Am still watching how the SC will rule on Neri’s petition, which is likely to be granted considering that: (1) the magistrates felt insulted or rebuked by the Senate refusal to compromise, (2) another SC member may soon join their ranks and tilt the balance to the side of the administration, and (3) they may not want to add fire to the already burning situation where Gloria finds herself in (based on Fr. Bernas’s recent article).

    • anthony scalia on March 12, 2008 at 5:54 am

    hawaiianguy,

    tama naman di ba? the fact that the project proceeded a few steps further after Neri’s advise of a bribery attempt implies that gloria allowed the project to continue with the knowledge of the Neri expose.

    eh bakit insist pa rin ang mga senador kay Neri to talk further? they could have just hyped up the implication

    yun naman sa spratlys – there was no ‘sale’. the constitution allows the president to enter into exploration agreements, as cited by MLQ3.

    • DJB on March 12, 2008 at 6:06 am

    The historical record is very clear about the difference between Edsa 1986 and 2001. The first was a revolution whose result was eventually ratified by the People in a plebiscite to promulgate a new Constitution (1987). The second was a clerico-fascist coup d’etat that was declared by its leaders to be Constitutional throughout. It was immoral, illegal and worst of all, Edsa Dos destroyed the institution of Congress, the only branch with NO impeachable officials. In particular the Senate as the Supreme Court in all cases of impeachment of those 31 highest Constitutional officers of the land, was destroyed by a Supreme Court that ignored the warnings of Ka Celing Palma against what Davide was about to do at noon on 20 January 2001.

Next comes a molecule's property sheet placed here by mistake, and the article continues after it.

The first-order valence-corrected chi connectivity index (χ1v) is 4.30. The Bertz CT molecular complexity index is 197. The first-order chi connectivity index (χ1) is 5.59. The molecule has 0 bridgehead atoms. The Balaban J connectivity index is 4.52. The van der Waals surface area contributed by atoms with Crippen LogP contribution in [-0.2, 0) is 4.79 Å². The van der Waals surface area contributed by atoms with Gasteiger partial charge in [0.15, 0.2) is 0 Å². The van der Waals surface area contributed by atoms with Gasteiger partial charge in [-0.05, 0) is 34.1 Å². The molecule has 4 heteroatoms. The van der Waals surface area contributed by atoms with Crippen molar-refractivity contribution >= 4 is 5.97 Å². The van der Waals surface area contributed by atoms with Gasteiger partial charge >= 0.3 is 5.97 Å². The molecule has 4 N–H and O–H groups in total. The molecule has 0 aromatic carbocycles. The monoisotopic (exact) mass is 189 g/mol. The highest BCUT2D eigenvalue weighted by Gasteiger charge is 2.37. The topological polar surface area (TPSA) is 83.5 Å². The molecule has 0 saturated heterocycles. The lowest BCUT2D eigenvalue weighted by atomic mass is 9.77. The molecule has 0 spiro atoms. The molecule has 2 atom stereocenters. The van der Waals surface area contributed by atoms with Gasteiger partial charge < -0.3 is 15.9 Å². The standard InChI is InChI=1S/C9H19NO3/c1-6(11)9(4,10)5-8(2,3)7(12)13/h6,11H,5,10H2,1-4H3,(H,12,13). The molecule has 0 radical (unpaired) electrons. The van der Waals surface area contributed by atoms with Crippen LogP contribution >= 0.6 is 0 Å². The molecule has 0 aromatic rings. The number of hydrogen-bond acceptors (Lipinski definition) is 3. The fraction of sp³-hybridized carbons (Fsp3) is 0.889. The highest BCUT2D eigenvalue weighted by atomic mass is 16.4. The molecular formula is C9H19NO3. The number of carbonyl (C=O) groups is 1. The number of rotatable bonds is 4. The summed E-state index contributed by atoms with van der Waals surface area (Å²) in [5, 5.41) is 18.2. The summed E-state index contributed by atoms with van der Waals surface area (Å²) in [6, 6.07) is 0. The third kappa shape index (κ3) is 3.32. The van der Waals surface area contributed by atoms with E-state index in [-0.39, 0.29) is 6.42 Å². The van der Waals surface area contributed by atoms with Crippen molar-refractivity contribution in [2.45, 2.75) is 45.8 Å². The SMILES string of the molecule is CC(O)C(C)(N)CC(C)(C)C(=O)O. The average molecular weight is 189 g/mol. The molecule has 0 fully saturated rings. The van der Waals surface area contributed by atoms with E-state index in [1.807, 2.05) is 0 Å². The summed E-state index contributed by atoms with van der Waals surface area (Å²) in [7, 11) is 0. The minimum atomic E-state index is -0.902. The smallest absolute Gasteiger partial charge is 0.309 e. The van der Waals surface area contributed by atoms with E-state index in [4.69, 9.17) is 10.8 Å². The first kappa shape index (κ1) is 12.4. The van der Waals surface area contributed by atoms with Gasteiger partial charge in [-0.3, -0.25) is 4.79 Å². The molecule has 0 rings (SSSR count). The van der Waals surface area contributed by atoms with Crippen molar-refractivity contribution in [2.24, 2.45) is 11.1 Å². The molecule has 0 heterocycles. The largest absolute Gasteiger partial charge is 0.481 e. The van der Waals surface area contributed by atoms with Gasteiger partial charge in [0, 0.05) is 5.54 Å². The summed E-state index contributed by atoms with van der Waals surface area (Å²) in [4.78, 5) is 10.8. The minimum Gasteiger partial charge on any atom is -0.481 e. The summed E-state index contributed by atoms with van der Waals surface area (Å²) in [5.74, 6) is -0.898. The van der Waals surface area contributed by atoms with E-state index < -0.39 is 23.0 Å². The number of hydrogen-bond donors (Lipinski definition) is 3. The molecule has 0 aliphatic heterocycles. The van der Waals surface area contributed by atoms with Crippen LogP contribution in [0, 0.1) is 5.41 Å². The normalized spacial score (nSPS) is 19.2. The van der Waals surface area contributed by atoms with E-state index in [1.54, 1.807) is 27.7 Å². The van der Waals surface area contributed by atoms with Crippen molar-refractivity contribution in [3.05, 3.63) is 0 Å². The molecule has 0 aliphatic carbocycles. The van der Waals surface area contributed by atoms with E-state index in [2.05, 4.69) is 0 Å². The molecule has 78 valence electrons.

To me, there has been no greater political evil in the 21st Century than Edsa Dos, because it destroyed INSTITUTIONS and put our greatest thinkers on the false road of intellectual dishonesty and moral inconsistency.

    People Power is the ideological disguise of clerico-fascism in the Philippines.

    • anthony scalia on March 12, 2008 at 6:11 am

    bencard, grd

    did you hear about the ‘bomb explosion’ yesterday at the Senate hearings?

    my toddler son’s discharge of intestinal gas is much louder

    • DJB on March 12, 2008 at 6:19 am

    anthony scalia,
    You misapprehend what is going on. The Senate will rise again. It is our best hope right now to get back on track. Democracy is a brilliant invention and is self-regenerating. The whole relationship with China stinks and it involves far more than the fate of the Philippines. The presence of a high level Chinese Communist Party delegation proves this is a serious matter not to be dealt with in the Parliament of the Streets. We must be even bigger thinkers and dreamers than we have been.

    Get your toddler some Bean-oh and pay better attention!

    • benign0 on March 12, 2008 at 6:27 am